Fatty acid grafting onto chitosan backbone allows for the synthesis of amphiphilic cationic polymers. Chitosan modified with fatty acids can be synthesized by 1-ethyl-3-(3- dimethylaminopropyl) carbodiimide hydrochloride (EDC. HCl) and N-hydroxysuccinimide (NHS) mediated coupling reaction where EDC. HCl and NHS sequentially react with the carboxylic group of fatty acid to produce a semi-stable NHS-ester, which in turn reacts with the amine group of chitosan via the formation of an amide bond to form fatty acid grafted chitosan polymer. The water soluble by products are removed by dialyzing against water. The unreacted fatty acid molecules can be removed by purifying the dialyzed and lyophilized product using ethanol. The precipitate obtained by filtering the suspension in ethanol through a 0.2 μm nylon filter paper can be vacuum dried to get the purified fatty acid grafted chitosan polymer ready for further characterization [13]. Linoleic and oleic acid grafted chitosan polymers were prepared in this manner. The substitution of fatty acid on chitosan was confirmed using proton nuclear magnetic resonance (1H NMR) and Fourier transform infrared spectroscopy (FT-IR). The new peaks in the 1H NMR spectra at 1.1 and 2.4 - 2.7 ppm can be attributed to the resonances of –CH2and -(CO)-CH2- (amide) groups, respectively, as a result of fatty acyl substitution on the chitosan backbone. The degree of substitution of fatty acid onto chitosan can be calculated using FT-IR absorption peaks at 1655 and 2870 cm-1 [14]. The degree of substitution of linoleic acid and oleic acid on chitosan was found to be 35% and 29%, respectively.
As mentioned earlier, the amphiphilic fatty acid grafted chitosan polymers self-assemble in aqueous solution to form polymeric micelles. The hydrophobic fatty acyl domain of these polymers induces this assembly above a specific concentration known as the critical micelle concentration (CMC). The CMC can be determined by pyrene fluorescence probe method by adding a constant concentration of pyrene (~0.6 μM) to increasing concentrations of the sample polymer and measuring the pyrenefluorescence spectra using a spectrofluorometer set at excitation wavelength 336 nm and emission wavelength 360 - 450 nm. Graphically plotting emission intensity ratio of the first peak (I1,~373 nm) to the third (I3, ~393 nm) (I1/I3) against the logarithmic polymer concentration results in a sharp decrease in the intensity ratio with increasing polymer concentration. This can be explained by inclusion of pyrene into the hydrophobic core of in situ forming micelles, indicating the CMC of the polymer [13]. The CMC of linoleic and oleic acid grafted chitosan polymers was found to be 50 and 65 μg/mL, respectively . As expected, the CMC increases with an increase in the degree of unsaturation due to the resultant increase in hydrophilicity and hence solubility in water [15].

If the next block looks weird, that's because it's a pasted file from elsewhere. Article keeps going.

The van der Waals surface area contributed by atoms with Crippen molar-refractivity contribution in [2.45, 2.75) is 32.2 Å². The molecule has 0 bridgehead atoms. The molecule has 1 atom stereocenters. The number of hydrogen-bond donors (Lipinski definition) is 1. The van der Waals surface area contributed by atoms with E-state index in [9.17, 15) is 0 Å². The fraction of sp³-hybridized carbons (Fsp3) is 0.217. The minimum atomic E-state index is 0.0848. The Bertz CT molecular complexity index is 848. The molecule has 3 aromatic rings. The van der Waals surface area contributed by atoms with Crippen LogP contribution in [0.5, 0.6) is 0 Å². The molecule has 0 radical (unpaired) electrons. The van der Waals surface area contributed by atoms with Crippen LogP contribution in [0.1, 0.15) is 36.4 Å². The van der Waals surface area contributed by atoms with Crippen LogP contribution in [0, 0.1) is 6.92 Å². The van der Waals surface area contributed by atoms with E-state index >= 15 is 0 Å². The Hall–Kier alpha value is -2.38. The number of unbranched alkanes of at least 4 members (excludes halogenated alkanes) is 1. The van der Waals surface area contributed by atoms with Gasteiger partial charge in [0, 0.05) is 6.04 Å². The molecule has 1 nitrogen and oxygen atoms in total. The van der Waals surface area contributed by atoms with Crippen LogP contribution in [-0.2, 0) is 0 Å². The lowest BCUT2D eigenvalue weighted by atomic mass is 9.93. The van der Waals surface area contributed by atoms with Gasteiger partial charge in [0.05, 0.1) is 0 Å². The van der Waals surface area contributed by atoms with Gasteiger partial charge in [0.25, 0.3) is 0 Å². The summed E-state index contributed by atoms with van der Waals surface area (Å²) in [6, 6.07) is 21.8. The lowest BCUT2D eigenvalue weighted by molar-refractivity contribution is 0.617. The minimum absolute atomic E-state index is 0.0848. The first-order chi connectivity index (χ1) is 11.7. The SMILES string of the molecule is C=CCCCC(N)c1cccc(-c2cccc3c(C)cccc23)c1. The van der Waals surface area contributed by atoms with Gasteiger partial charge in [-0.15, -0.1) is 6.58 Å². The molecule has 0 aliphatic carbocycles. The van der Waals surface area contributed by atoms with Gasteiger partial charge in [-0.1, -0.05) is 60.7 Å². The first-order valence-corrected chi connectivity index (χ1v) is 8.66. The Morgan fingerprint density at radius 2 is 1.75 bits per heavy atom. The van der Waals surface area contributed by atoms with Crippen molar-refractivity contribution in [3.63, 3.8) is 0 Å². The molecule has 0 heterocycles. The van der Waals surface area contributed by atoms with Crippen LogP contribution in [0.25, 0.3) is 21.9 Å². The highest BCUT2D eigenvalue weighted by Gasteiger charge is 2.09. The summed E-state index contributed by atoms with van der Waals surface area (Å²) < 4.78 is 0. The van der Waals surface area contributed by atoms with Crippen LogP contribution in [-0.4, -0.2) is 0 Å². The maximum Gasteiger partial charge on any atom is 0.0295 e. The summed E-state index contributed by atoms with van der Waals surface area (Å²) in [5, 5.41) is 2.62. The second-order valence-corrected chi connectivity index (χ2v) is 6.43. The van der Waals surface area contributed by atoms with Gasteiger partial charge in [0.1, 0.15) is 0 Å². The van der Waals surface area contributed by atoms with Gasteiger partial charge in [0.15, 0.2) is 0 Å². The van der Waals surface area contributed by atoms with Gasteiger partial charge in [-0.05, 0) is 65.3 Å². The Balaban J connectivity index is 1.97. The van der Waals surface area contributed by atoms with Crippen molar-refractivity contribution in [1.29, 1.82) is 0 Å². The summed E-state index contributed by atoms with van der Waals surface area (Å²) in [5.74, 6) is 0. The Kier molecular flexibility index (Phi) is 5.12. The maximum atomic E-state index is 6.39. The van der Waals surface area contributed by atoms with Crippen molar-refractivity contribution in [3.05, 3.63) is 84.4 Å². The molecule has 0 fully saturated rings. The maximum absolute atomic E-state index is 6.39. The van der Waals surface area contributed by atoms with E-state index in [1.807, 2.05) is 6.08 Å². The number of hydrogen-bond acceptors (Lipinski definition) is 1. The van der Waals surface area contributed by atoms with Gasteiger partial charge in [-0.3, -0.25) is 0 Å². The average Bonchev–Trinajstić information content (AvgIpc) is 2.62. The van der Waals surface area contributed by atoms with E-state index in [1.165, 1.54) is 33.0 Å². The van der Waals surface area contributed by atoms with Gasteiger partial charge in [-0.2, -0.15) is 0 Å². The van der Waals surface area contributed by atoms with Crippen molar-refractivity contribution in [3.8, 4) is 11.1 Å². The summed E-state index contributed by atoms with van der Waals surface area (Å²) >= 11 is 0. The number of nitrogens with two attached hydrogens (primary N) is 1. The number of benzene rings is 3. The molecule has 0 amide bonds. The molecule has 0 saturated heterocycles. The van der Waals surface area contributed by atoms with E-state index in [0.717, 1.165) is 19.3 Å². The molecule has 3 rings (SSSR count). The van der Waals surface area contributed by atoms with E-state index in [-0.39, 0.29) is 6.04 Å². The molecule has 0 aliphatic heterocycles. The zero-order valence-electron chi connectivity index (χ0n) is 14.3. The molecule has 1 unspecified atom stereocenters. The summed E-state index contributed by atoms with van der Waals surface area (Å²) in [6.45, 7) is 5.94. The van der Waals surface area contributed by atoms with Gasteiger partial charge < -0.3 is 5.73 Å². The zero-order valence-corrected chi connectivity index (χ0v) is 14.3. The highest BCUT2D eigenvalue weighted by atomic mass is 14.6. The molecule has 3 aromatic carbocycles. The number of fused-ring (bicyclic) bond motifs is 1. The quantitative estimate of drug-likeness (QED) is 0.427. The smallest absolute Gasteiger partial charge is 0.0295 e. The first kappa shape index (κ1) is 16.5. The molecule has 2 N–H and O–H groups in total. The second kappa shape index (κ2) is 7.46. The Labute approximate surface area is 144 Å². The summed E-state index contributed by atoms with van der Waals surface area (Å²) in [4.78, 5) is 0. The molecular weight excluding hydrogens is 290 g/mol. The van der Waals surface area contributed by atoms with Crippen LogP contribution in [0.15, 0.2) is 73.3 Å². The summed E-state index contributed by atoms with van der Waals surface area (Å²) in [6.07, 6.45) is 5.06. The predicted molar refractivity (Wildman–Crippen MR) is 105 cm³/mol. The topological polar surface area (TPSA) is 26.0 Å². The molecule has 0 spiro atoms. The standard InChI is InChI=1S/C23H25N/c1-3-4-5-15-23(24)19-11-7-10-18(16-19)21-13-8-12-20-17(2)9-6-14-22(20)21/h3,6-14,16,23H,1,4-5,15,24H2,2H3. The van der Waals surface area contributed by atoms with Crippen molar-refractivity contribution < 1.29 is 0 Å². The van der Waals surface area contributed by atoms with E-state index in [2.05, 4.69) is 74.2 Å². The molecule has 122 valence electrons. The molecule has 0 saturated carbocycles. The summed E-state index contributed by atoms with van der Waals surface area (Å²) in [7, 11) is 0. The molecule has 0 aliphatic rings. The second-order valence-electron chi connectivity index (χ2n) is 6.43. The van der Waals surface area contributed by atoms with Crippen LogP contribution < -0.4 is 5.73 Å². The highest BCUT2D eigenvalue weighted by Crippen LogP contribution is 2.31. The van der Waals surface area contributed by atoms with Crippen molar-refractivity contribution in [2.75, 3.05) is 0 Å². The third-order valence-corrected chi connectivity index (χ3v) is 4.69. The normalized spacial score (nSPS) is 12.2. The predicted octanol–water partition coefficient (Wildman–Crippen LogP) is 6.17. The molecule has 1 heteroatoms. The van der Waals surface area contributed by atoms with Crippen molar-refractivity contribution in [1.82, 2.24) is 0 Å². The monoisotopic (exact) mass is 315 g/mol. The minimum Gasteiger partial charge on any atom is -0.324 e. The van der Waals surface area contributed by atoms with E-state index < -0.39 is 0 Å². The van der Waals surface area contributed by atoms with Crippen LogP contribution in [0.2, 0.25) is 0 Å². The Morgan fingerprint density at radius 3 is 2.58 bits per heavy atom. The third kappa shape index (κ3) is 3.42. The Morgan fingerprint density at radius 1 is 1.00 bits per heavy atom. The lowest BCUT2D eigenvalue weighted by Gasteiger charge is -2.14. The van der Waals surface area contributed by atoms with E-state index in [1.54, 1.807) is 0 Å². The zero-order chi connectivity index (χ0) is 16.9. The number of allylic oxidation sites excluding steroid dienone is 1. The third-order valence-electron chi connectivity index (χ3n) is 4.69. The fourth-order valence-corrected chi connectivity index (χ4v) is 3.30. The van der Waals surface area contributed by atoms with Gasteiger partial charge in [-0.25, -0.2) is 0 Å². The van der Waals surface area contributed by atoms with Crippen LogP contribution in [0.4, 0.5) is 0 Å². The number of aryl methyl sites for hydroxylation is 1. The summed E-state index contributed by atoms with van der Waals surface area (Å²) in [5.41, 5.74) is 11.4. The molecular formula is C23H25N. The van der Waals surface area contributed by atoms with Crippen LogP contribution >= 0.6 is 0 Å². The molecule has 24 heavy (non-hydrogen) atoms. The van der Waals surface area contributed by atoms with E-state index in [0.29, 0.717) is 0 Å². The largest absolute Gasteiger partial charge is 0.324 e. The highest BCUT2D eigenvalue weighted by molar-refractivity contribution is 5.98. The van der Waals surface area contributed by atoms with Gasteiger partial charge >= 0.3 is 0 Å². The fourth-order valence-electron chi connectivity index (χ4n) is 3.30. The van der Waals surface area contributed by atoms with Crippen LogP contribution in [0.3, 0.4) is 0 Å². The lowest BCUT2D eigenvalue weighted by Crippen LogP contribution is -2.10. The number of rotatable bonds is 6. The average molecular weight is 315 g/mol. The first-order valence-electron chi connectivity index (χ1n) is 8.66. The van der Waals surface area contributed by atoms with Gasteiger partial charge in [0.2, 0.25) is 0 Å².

Fatty acid grafted polymeric nanomicelles can thus be prepared by dissolving the polymer in slightly acidic buffer above their CMC. The size of these nanomicelles ranges from 200 – 250 nm and zeta potential is slightly positive. Hydrophobic drugs can be entrapped in the core of these micelles while negatively charged substances (such as nucleic acids) can interact with the positively charged free amino groups on the polymer to form polyp lexes. Furthermore, the most important feature of so formed nanomicelles as drug and gene carriers is their biocompatibility. These nanomicelles have been shown to have negligible hemo- and cytotoxicity in various studies from our research group [16-20]. Genetic modification has emerged as a powerful tool over the years to treat countless number of diseases but the application of gene therapy is predominantly affected by low transfection efficacy of gene delivery vectors alongside their toxicity and immunogenicity. Rigorous studies have given promising data, for transfection as well as biocompatibility, asserting the potential application of nanomicelles of fatty acid grafted chitosan polymer based delivery system for drug and gene therapy [2,7,21-26]. The challenges associated with viral and non-viral cationic vectors can successfully be resolved by the use of biodegradable, biocompatible, non-immunogenic, and non-toxic fatty acid grafted chitosan polymers making them a potentially high caliber drug and gene delivery system.


This research was supported by the National Institutes of Health (NIH) grant# R15GM114701.